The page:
“This (VA regulation) creates an impossible and unnecessary burden for groups seeking to honor veterans who served generations ago in conflicts like the Civil War, Spanish American War and even World War I.”

Rep. Steven Stivers, R-Ohio, has introduced legislation to change VA policy on who can request a marker.

No timetable

In testimony before a House subcommittee April 10, Steve Muro, undersecretary for memorial affairs at the Veterans Affairs Department, acknowledged that the VA’s headstone and marker process appeared to be “too restrictive.” Muro said his agency was willing to revise the regulation and accept public comment, but he gave no timetable for doing so.

In an email response to The Cincinnati Enquirer, Jo Schuda, a spokeswoman for the VA’s Office of Public Affairs, forwarded responses from the VA’s National Cemetery Administration that essentially said the same thing.

The “VA understands some people are concerned that the current definition of ‘applicant’ is too limiting,” the email said. “VA’s National Cemetery Administration is reviewing the regulation that defines eligible applicants,” and that agency will allow the public to offer input on proposed changes.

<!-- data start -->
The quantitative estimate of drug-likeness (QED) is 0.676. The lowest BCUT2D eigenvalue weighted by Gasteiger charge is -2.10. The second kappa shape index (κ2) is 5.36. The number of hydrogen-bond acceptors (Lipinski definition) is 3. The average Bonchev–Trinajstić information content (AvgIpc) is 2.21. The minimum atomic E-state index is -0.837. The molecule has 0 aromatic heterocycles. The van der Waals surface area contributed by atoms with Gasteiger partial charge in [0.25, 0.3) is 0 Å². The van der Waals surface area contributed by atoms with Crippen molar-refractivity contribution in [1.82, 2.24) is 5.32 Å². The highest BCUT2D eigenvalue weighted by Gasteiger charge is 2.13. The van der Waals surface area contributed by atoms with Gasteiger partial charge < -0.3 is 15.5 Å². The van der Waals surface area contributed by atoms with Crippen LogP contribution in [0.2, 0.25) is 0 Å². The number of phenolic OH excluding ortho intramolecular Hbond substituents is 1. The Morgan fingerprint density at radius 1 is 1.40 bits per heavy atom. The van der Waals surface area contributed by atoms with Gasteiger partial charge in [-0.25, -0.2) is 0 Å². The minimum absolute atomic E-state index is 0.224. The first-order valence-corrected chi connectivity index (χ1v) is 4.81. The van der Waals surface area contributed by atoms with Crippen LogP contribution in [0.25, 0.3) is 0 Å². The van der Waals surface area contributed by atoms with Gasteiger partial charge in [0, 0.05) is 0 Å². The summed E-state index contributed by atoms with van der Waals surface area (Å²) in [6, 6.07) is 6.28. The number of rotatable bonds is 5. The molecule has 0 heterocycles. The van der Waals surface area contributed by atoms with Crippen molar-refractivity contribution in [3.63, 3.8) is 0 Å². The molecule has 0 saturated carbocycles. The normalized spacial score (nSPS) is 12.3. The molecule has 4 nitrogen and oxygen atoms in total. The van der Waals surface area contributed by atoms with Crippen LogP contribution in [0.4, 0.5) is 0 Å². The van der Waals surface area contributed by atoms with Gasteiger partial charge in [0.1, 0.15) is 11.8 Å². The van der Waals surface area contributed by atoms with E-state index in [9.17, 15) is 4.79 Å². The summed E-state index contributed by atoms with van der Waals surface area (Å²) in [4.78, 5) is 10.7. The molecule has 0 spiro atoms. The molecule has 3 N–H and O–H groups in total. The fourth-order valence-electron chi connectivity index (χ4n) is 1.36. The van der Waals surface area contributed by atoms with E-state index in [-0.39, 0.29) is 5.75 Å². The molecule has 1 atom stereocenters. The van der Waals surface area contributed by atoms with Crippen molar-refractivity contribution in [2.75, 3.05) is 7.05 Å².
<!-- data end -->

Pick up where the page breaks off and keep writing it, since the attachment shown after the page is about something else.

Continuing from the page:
The VA’s National Cemetery Administration wrote that the current definition of “applicant” was intended to prevent “a person lacking familial relationship to the veteran (to) alter the veteran’s graveside in a manner the veteran’s family does not desire.”

Thousands affected

When staff at Green-Wood Cemetery started researching how many military veterans were in unmarked graves in 2002, they expected to find 200, Richman said. Instead, they’ve found 5,000 veterans “of virtually every war that America’s been involved in” who were interred in unmarked graves, he said. So far, 1,950 of those have gotten granite VA gravestones, Richman said, and 50 have gotten bronzed plaques.

The “Mark Their Graves” petition asks that the VA make the new regulation inapplicable to veterans who served more than 62 years ago. The petition had collected 1,950 signatures as of Thursday.

Stivers’ proposed legislation stipulates that if next-of-kin can’t be found for a deceased veteran who served in the Armed Forces at least 62 years before the date on which the headstone or marker is requested, that others be allowed to apply for one.

Veterans' Unmarked Graves

Among those lobbying to change the policy are supporters of historic Linden Grove Cemetery in Covington, Ky., and Wesleyan Cemetery in Cincinnati’s Northside neighborhood — where family connections are no longer a viable option.